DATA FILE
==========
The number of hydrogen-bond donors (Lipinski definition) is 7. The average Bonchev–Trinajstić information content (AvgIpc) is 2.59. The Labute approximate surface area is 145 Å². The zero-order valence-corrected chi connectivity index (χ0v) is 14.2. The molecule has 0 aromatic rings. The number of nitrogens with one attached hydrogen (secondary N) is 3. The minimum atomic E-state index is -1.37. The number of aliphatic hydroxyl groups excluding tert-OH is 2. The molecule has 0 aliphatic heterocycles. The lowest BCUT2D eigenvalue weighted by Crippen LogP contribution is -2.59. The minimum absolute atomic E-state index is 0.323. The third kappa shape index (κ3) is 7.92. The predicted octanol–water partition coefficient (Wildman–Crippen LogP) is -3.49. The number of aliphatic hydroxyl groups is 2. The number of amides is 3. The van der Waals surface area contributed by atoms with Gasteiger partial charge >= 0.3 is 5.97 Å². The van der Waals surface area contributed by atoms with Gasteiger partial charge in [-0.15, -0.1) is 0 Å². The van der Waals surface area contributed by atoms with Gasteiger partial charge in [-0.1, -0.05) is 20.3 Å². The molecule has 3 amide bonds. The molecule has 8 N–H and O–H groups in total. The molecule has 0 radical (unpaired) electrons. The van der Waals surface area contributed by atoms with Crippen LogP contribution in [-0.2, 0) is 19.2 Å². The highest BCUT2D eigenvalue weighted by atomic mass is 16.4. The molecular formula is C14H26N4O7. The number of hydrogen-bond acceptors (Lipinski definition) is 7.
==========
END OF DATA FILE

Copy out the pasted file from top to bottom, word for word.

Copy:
The number of hydrogen-bond donors (Lipinski definition) is 7. The average Bonchev–Trinajstić information content (AvgIpc) is 2.59. The Labute approximate surface area is 145 Å². The zero-order valence-corrected chi connectivity index (χ0v) is 14.2. The molecule has 0 aromatic rings. The number of nitrogens with one attached hydrogen (secondary N) is 3. The minimum atomic E-state index is -1.37. The number of aliphatic hydroxyl groups excluding tert-OH is 2. The molecule has 0 aliphatic heterocycles. The lowest BCUT2D eigenvalue weighted by Crippen LogP contribution is -2.59. The minimum absolute atomic E-state index is 0.323. The third kappa shape index (κ3) is 7.92. The predicted octanol–water partition coefficient (Wildman–Crippen LogP) is -3.49. The number of aliphatic hydroxyl groups is 2. The number of amides is 3. The van der Waals surface area contributed by atoms with Gasteiger partial charge >= 0.3 is 5.97 Å². The van der Waals surface area contributed by atoms with Gasteiger partial charge in [-0.15, -0.1) is 0 Å². The van der Waals surface area contributed by atoms with Gasteiger partial charge in [-0.1, -0.05) is 20.3 Å². The molecule has 3 amide bonds. The molecule has 8 N–H and O–H groups in total. The molecule has 0 radical (unpaired) electrons. The van der Waals surface area contributed by atoms with Crippen LogP contribution in [-0.2, 0) is 19.2 Å². The highest BCUT2D eigenvalue weighted by atomic mass is 16.4. The molecular formula is C14H26N4O7. The number of hydrogen-bond acceptors (Lipinski definition) is 7.